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Semin Cancer Biol. 1999 Jun;9(3):151-64.

The role of HHV-8 in Kaposi's sarcoma.

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Institut für Klinische und Molekulare Virologie, Universität Erlangen-Nürnberg, Erlangen, D-91054, Germany.


The epidemiology of Kaposi's sarcoma (KS) amongst North American and Northern European patients with AIDS suggests that an infectious agent other than HIV is involved in its pathogenesis. Several lines of evidence indicate that human herpesvirus 8 (HHV-8), also termed Kaposi's sarcoma associated herpesvirus, is the sought after agent. DNA of HHV-8 is invariably found in all forms of KS where the virus is present in the KS spindle cell. In contrast, HHV-8 DNA is not regularly detected in most other malignancies. Antibodies against HHV-8 are more frequently found in groups at risk of KS, and HHV-8 seroconversion precedes KS development. Several HHV-8 genes have been identified that exhibit transforming potential in cell culture systems. In addition, the virus encodes and induces several cytokines and angiogenic factors. This is of particular interest as models of KS pathogenesis developed before the discovery of HHV-8 emphasized the importance of inflammatory cytokines. Although the expression pattern of viral genes in KS is not certain yet, it appears likely that the pathogenetic role of HHV-8 in KS may be rather complex and differs from other virus-induced malignancies. 1999 Academic Press.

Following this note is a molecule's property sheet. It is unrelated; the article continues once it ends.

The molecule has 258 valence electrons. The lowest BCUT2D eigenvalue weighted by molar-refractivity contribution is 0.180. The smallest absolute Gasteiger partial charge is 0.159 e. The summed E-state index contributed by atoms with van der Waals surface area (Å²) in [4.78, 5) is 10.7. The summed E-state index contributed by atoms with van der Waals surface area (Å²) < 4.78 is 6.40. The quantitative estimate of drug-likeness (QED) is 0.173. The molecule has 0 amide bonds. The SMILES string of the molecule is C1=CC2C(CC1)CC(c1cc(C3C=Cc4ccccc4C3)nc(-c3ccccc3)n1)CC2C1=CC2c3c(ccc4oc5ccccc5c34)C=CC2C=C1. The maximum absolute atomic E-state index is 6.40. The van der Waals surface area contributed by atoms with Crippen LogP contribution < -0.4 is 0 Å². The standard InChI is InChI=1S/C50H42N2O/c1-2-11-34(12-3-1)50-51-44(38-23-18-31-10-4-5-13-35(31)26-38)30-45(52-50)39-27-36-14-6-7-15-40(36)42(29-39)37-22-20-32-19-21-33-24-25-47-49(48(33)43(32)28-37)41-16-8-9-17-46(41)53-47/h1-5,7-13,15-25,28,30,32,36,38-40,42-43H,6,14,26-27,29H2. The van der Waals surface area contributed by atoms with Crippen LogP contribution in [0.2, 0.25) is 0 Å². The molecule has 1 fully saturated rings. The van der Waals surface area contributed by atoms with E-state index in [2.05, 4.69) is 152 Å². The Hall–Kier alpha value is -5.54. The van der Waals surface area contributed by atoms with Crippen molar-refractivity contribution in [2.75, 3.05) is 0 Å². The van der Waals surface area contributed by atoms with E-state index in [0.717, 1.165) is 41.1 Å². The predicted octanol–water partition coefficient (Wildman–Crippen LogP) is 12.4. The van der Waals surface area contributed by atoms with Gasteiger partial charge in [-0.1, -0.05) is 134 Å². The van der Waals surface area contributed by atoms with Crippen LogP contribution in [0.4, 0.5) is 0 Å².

[Indexed for MEDLINE]

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